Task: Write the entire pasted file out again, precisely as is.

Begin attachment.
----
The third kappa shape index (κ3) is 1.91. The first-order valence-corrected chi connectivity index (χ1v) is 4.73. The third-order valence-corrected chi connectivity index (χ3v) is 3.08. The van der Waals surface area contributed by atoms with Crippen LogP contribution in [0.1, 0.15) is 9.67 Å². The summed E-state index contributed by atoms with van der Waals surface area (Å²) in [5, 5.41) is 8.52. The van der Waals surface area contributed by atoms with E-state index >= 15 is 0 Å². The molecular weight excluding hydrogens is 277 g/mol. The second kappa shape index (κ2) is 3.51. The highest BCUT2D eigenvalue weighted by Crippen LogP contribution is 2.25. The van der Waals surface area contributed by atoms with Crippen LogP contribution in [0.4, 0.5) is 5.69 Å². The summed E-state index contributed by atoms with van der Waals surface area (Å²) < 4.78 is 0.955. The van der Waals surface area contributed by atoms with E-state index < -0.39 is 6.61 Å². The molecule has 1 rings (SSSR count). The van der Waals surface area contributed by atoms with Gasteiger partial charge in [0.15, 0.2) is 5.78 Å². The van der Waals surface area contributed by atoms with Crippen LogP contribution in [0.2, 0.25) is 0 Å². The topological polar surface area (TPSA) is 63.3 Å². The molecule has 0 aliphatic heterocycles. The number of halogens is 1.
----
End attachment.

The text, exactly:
The third kappa shape index (κ3) is 1.91. The first-order valence-corrected chi connectivity index (χ1v) is 4.73. The third-order valence-corrected chi connectivity index (χ3v) is 3.08. The van der Waals surface area contributed by atoms with Crippen LogP contribution in [0.1, 0.15) is 9.67 Å². The summed E-state index contributed by atoms with van der Waals surface area (Å²) in [5, 5.41) is 8.52. The van der Waals surface area contributed by atoms with E-state index >= 15 is 0 Å². The molecular weight excluding hydrogens is 277 g/mol. The second kappa shape index (κ2) is 3.51. The highest BCUT2D eigenvalue weighted by Crippen LogP contribution is 2.25. The van der Waals surface area contributed by atoms with Crippen LogP contribution in [0.4, 0.5) is 5.69 Å². The summed E-state index contributed by atoms with van der Waals surface area (Å²) < 4.78 is 0.955. The van der Waals surface area contributed by atoms with E-state index < -0.39 is 6.61 Å². The molecule has 1 rings (SSSR count). The van der Waals surface area contributed by atoms with Gasteiger partial charge in [0.15, 0.2) is 5.78 Å². The van der Waals surface area contributed by atoms with Crippen LogP contribution in [0.2, 0.25) is 0 Å². The topological polar surface area (TPSA) is 63.3 Å². The molecule has 0 aliphatic heterocycles. The number of halogens is 1.